So, you think you have a Plan B?
If asked that question, when it relates to technology, I am certain that most individuals would say, “Yes ,we do have a Plan B.”
But do you really?
Disasters can bring the best or the worst out in us. When we think we are prepared to face a disaster only to discover that we are grossly underprepared, it typically brings out the worst.
So, do you have a Plan B when Plan A fails?
What’s in your plan B?
Here’s the list of just a few functions that your bank needs a Plan B for.
What if you lose…
• Your passwords?
• Your laptop?
• Your desktop?
• Your smart phone?
• Access to the internet?
• Service provider?
• Your email system?
• Phone system?
• Virus and malware protection?
• Your data and your back-up files? (Or you find that the system has not been replicating automatically?)
• Battery back-up?
• Printer or the ability to print?
All of the above represent legitimate Plan B priorities that you need to have, but how many of you consider all of these as being linked to the same plan?
Dependence on a single point of failure
Beyond such lists, have you taken a hard look at what your plan assumptions are, and how they may rely on a single point of failure? And that if that single point goes, everything goes?
Do you have all of your Plan B responses located in the same place (building) or at the same vendor?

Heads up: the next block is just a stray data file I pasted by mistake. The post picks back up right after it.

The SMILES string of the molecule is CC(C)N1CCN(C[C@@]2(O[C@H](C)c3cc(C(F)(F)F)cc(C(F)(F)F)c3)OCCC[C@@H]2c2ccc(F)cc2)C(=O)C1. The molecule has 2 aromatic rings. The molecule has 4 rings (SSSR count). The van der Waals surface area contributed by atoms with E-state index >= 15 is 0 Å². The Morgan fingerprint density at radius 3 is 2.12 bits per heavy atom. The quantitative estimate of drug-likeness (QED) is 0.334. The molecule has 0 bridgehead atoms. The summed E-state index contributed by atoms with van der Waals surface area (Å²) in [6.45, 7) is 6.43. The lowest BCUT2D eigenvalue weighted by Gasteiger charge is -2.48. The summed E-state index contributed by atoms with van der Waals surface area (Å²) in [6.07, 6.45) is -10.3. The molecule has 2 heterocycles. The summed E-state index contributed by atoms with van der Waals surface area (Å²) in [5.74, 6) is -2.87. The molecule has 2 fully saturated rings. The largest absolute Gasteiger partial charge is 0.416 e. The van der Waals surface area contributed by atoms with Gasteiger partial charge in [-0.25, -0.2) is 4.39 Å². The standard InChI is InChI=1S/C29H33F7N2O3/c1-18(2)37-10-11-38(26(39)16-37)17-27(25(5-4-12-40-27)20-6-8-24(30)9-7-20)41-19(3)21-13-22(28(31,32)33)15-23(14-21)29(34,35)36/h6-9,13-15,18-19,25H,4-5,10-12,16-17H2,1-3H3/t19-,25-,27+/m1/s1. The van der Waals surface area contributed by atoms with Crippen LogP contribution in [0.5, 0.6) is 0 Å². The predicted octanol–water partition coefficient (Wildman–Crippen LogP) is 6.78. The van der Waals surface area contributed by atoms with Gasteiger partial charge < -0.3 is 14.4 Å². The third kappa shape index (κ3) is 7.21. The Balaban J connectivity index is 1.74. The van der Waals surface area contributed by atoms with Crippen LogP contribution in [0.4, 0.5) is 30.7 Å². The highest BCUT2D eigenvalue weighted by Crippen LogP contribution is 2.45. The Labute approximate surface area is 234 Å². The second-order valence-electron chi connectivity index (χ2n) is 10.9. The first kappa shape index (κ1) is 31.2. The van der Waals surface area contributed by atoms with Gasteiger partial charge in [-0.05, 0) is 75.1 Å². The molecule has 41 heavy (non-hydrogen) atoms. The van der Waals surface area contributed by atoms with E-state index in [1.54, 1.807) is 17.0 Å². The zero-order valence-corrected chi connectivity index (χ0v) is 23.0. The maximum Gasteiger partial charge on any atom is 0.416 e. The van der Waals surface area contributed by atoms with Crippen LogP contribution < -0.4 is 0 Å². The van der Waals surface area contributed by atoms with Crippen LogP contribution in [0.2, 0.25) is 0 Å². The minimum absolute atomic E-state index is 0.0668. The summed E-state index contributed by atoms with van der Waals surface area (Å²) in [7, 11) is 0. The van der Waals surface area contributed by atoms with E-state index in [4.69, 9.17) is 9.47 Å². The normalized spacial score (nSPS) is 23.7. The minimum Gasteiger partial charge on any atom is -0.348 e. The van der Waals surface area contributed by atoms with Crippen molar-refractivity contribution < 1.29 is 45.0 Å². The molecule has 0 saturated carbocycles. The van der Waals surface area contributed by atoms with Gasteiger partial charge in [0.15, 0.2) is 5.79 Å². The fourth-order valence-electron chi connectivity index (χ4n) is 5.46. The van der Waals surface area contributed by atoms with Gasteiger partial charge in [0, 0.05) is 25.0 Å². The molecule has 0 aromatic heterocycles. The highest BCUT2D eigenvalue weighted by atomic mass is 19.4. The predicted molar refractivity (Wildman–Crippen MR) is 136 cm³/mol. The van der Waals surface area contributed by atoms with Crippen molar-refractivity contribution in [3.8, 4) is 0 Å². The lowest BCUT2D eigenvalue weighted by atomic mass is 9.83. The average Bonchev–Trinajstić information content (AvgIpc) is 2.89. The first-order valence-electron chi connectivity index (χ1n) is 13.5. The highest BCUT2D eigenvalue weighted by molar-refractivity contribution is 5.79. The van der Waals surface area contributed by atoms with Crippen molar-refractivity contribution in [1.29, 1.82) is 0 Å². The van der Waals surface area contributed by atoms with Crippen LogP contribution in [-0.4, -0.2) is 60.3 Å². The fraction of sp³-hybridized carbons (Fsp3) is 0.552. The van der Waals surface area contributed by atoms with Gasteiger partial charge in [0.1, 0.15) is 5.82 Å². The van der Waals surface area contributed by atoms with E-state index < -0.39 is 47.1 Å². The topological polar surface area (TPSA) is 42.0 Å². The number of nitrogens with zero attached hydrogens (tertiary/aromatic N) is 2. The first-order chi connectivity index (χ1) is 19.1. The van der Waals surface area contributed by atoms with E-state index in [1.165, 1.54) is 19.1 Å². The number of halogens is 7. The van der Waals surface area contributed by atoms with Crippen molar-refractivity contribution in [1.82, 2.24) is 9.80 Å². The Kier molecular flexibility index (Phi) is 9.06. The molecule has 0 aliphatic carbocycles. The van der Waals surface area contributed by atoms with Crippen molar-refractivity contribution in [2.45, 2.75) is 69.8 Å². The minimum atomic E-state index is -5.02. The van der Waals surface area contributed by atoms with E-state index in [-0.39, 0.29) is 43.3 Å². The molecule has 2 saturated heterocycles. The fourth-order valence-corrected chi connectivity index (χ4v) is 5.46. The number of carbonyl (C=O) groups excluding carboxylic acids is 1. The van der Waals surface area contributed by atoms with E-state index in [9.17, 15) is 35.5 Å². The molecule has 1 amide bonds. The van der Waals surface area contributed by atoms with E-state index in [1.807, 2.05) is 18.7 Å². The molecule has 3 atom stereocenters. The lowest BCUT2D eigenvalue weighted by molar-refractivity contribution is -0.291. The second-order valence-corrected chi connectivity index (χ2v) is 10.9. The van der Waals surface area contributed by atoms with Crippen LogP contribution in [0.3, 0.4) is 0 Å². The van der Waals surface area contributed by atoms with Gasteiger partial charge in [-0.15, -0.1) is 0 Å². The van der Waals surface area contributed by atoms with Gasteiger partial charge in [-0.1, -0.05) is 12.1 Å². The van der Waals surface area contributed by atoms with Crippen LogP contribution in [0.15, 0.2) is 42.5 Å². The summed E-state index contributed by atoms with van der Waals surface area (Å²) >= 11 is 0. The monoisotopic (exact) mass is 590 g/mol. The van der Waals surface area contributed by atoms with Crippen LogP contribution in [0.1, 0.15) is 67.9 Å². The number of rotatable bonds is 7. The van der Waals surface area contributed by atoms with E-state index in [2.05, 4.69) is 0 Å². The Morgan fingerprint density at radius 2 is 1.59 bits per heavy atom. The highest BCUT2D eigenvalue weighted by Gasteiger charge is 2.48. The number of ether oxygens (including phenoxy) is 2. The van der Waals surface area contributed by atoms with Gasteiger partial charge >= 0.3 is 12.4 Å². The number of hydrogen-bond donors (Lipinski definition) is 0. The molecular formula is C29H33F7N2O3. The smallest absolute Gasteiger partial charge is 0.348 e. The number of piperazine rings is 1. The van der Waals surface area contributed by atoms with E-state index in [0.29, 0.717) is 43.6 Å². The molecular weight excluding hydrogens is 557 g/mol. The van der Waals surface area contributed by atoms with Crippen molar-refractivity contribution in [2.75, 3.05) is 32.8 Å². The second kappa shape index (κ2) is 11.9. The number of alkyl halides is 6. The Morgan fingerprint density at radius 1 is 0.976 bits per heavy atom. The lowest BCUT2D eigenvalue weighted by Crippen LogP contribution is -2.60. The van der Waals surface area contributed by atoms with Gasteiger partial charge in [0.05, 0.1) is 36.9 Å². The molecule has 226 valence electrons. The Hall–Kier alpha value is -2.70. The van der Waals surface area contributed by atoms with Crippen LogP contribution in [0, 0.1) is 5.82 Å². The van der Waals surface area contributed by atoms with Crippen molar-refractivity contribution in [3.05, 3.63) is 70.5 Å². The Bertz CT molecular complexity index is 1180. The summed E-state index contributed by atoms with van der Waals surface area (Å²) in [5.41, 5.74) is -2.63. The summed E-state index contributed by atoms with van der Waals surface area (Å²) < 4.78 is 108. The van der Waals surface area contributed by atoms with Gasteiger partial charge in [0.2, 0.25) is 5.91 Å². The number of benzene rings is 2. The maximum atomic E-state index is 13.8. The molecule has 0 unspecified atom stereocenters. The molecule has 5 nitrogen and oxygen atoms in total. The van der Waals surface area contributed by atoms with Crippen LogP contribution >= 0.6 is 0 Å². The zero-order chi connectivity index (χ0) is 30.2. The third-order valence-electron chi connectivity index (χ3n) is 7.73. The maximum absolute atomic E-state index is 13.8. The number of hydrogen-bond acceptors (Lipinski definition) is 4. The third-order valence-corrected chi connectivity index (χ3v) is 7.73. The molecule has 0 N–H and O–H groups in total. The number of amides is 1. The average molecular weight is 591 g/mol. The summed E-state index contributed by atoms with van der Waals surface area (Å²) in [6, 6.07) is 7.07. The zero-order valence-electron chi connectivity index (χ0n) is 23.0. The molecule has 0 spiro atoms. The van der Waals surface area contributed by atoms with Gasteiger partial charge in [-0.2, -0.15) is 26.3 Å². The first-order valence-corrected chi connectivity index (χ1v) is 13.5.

If you do, and that place or the vendor is taken out, your entire plan is toast.
The questions just keep on coming and they extend way beyond the context of the annual Disaster Recovery Planning test (DRP) or Business Continuity Planning test (BCP).
For example, do you have a back-up environment—but no way to restore your data to a live server?
Did you know that being down for greater than a business day is no longer acceptable to your customers?
In the midst of a challenging situation, there is a song lyric that keeps on playing in my head:
“Don’t it always seem to go, that you don’t know what you got ‘til it’s gone.”*
Being prepared is more than focusing on a single solution or process. It is thinking about all of them, while identifying single points of failure or concentrations of risk.
Now is the time to revise your business continuity plan by stress testing. This is no different than stress testing your loan portfolio. Apply catastrophic events to your conventional plan.
Once complete, determine what you need to move and how to spread the risk. Create a plan that is predicated on losing everything, and when the smoke clears, your organization can be confident that it is all still there.
That is a real Plan B.
It you don’t make this effort in advance, you’re done!
If you do, it’s a well done!
Which “done” will you be?
* “Big Yellow Taxi,” Joni Mitchell